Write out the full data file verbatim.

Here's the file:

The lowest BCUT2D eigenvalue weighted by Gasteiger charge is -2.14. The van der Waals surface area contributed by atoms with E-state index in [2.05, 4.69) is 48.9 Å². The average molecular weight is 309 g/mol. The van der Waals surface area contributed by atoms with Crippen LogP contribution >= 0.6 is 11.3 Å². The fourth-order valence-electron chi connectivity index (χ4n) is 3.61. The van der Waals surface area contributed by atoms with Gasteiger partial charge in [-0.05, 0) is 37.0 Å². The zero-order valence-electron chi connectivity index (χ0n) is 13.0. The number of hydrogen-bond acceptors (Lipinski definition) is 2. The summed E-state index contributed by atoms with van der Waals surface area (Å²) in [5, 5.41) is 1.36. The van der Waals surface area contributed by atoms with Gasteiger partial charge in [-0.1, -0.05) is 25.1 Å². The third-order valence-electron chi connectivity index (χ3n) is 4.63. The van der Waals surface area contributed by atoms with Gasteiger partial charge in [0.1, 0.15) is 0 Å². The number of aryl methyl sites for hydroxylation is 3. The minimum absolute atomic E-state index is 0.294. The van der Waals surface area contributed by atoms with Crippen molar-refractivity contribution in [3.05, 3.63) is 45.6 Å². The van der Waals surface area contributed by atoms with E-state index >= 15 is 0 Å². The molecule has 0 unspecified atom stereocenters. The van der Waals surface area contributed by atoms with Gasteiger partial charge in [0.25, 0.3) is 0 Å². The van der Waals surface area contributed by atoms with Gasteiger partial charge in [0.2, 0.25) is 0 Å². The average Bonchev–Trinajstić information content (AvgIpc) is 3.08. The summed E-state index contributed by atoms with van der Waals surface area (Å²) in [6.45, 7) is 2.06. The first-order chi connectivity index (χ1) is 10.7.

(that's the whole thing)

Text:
The lowest BCUT2D eigenvalue weighted by Gasteiger charge is -2.14. The van der Waals surface area contributed by atoms with E-state index in [2.05, 4.69) is 48.9 Å². The average molecular weight is 309 g/mol. The van der Waals surface area contributed by atoms with Crippen LogP contribution >= 0.6 is 11.3 Å². The fourth-order valence-electron chi connectivity index (χ4n) is 3.61. The van der Waals surface area contributed by atoms with Gasteiger partial charge in [-0.05, 0) is 37.0 Å². The zero-order valence-electron chi connectivity index (χ0n) is 13.0. The number of hydrogen-bond acceptors (Lipinski definition) is 2. The summed E-state index contributed by atoms with van der Waals surface area (Å²) in [5, 5.41) is 1.36. The van der Waals surface area contributed by atoms with Gasteiger partial charge in [-0.1, -0.05) is 25.1 Å². The third-order valence-electron chi connectivity index (χ3n) is 4.63. The van der Waals surface area contributed by atoms with Gasteiger partial charge in [0.1, 0.15) is 0 Å². The number of aryl methyl sites for hydroxylation is 3. The minimum absolute atomic E-state index is 0.294. The van der Waals surface area contributed by atoms with Crippen molar-refractivity contribution in [3.05, 3.63) is 45.6 Å². The van der Waals surface area contributed by atoms with E-state index >= 15 is 0 Å². The molecule has 0 unspecified atom stereocenters. The van der Waals surface area contributed by atoms with Gasteiger partial charge in [0.25, 0.3) is 0 Å². The van der Waals surface area contributed by atoms with Gasteiger partial charge in [0.2, 0.25) is 0 Å². The average Bonchev–Trinajstić information content (AvgIpc) is 3.08. The summed E-state index contributed by atoms with van der Waals surface area (Å²) in [6.45, 7) is 2.06. The first-order chi connectivity index (χ1) is 10.7.